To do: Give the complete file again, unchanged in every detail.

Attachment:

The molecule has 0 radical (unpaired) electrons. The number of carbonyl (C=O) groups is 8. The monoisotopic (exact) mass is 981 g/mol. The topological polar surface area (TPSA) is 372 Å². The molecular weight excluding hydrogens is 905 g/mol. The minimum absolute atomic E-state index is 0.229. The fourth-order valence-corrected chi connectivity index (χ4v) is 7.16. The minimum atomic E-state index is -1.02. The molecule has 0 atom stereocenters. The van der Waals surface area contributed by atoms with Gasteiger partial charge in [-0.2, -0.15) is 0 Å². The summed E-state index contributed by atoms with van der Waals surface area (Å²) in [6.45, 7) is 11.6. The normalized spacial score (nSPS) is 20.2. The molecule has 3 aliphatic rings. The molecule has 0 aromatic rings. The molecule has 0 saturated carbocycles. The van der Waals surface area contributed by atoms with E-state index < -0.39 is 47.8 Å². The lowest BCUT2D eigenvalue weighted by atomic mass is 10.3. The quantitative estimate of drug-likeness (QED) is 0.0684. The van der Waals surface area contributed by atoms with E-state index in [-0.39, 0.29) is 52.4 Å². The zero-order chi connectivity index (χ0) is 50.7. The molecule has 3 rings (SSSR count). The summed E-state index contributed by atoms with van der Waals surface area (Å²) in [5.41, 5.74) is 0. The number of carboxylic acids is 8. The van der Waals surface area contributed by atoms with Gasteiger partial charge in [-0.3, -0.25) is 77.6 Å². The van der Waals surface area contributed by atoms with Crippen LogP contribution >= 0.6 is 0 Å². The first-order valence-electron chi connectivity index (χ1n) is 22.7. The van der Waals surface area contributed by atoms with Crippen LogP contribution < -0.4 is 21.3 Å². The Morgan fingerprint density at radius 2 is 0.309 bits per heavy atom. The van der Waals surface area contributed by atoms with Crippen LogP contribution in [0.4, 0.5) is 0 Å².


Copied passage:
The molecule has 0 radical (unpaired) electrons. The number of carbonyl (C=O) groups is 8. The monoisotopic (exact) mass is 981 g/mol. The topological polar surface area (TPSA) is 372 Å². The molecular weight excluding hydrogens is 905 g/mol. The minimum absolute atomic E-state index is 0.229. The fourth-order valence-corrected chi connectivity index (χ4v) is 7.16. The minimum atomic E-state index is -1.02. The molecule has 0 atom stereocenters. The van der Waals surface area contributed by atoms with Gasteiger partial charge in [-0.2, -0.15) is 0 Å². The summed E-state index contributed by atoms with van der Waals surface area (Å²) in [6.45, 7) is 11.6. The normalized spacial score (nSPS) is 20.2. The molecule has 3 aliphatic rings. The molecule has 0 aromatic rings. The molecule has 0 saturated carbocycles. The van der Waals surface area contributed by atoms with E-state index < -0.39 is 47.8 Å². The lowest BCUT2D eigenvalue weighted by atomic mass is 10.3. The quantitative estimate of drug-likeness (QED) is 0.0684. The van der Waals surface area contributed by atoms with E-state index in [-0.39, 0.29) is 52.4 Å². The zero-order chi connectivity index (χ0) is 50.7. The molecule has 3 rings (SSSR count). The summed E-state index contributed by atoms with van der Waals surface area (Å²) in [5.41, 5.74) is 0. The number of carboxylic acids is 8. The van der Waals surface area contributed by atoms with Gasteiger partial charge in [-0.3, -0.25) is 77.6 Å². The van der Waals surface area contributed by atoms with Crippen LogP contribution >= 0.6 is 0 Å². The first-order valence-electron chi connectivity index (χ1n) is 22.7. The van der Waals surface area contributed by atoms with Crippen LogP contribution < -0.4 is 21.3 Å². The Morgan fingerprint density at radius 2 is 0.309 bits per heavy atom. The van der Waals surface area contributed by atoms with Crippen LogP contribution in [0.4, 0.5) is 0 Å².